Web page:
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#10
Quote by ryanbwags
Are we suggesting he change the pickups straight away on a $1500 guitar? Geez. Play with your tone first. Work it in a little bit.
And yeah, it looks like the standards have 2 point trems now instead of the old 6 screw deal.


They've had 2-points for decades.

Quote by monwobobbo
the guitar in the pic isn't an american standard. 21 fret fingerboard is a dead giveaway. can't think of any fenders off the top of my head with 21 fret neck and a 2 point trem. since they are single coils you may have to reajust the tone settings from what you are used to. what type of sound are you thring to get?


No, it is an American Standard Limited Edition. Channel bound fretboard and 21 frets. They did lots of limited models for the 60th Anniversary last year, and besides that there's lots of FSR's every year with variations on the specs.

As for TS questions, it sounds like a completely normal experience going from humbuckers to single coils. Play the guitar for a few weeks. You don't need to adjust the tones on the amp nearly as much as you need to adjust your playing for the added dynamics and weaker output.
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Last edited by HomerSGR at Jan 29, 2015,
#11
Quote by HomerSGR
They've had 2-points for decades.


No, it is an American Standard Limited Edition. Channel bound fretboard and 21 frets. They did lots of limited models for the 60th Anniversary last year, and besides that there's lots of FSR's every year with variations on the specs.

As for TS questions, it sounds like a completely normal experience going from humbuckers to single coils. Play the guitar for a few weeks. You don't need to adjust the tones on the amp nearly as much as you need to adjust your playing for the added dynamics and weaker output.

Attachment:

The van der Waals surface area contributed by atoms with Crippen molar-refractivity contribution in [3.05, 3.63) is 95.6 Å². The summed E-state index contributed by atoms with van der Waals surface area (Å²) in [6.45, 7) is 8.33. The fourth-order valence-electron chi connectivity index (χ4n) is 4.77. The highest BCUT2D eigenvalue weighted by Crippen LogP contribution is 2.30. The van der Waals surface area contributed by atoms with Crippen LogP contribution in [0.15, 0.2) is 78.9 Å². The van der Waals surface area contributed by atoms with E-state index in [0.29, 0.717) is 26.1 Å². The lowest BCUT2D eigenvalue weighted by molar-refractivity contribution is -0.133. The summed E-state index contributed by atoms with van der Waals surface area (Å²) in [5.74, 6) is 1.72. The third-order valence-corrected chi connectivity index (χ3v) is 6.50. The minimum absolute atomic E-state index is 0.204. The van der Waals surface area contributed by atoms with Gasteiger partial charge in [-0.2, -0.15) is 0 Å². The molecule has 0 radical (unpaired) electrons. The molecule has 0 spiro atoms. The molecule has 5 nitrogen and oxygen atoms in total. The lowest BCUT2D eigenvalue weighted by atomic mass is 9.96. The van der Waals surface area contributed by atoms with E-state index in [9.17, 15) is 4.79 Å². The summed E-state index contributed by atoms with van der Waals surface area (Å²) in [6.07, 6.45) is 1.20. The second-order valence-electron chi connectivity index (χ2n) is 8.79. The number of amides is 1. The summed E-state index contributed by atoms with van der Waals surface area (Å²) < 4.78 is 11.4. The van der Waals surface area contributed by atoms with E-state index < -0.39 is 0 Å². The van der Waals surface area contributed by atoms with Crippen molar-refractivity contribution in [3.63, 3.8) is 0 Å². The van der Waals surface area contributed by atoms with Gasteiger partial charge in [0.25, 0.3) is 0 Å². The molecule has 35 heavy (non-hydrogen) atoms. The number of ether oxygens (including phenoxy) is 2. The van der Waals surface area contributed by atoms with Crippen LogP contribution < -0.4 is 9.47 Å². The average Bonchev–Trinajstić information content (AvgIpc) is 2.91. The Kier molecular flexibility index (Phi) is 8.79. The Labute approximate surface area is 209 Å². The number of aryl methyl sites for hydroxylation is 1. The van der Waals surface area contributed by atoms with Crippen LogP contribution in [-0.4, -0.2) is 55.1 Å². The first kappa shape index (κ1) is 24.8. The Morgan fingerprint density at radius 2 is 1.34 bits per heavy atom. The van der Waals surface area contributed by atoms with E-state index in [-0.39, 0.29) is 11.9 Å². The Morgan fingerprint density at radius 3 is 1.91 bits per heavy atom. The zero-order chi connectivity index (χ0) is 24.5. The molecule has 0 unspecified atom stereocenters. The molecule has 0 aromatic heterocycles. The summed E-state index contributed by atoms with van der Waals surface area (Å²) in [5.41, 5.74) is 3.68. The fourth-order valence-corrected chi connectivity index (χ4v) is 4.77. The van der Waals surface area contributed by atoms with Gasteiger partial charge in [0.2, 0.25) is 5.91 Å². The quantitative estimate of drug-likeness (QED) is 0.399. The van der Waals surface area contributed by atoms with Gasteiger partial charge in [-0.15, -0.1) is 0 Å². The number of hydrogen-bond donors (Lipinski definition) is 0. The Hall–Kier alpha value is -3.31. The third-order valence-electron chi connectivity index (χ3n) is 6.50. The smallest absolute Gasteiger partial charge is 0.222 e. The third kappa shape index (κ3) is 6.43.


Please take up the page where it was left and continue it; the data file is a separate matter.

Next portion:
OP already showed the spec sheet for guitar. my bad haven't seen one of those before. hard t keep track of small runs. since he's not in the US it's not a stretch to think that perhaps he got fooled by a guitar with a US sticker on it. some of the higher end Squiers have a 2 point trem on them as well as a 22 fret fingerboard.
#12
Quote by monwobobbo
OP already showed the spec sheet for guitar. my bad haven't seen one of those before. hard t keep track of small runs. since he's not in the US it's not a stretch to think that perhaps he got fooled by a guitar with a US sticker on it. some of the higher end Squiers have a 2 point trem on them as well as a 22 fret fingerboard.

People can get fooled with US stickers in US, too. I'm quite sure this is the real deal..
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#13
Quote by Sakke
People can get fooled with US stickers in US, too. I'm quite sure this is the real deal..


oh yeah just seem to hear about it a little more from overseas. and yes i'm sure the OP's guitar is real as well.
#14
Were you playing out of a different amp in the store? That could have a hell of a lot to do with it. Generally you want to pick an amp in-store that's at least close in specs to yours or even bring in your own.

Could also try adjusting the pickup heights. That can have a pretty noticeable impact on tone. Best way to go about it is to lower them pretty far down with the treble side about 2mm higher than the bass side and ease it up by two screw strikes at a time, playing in-between to see how you like it/when the output is even.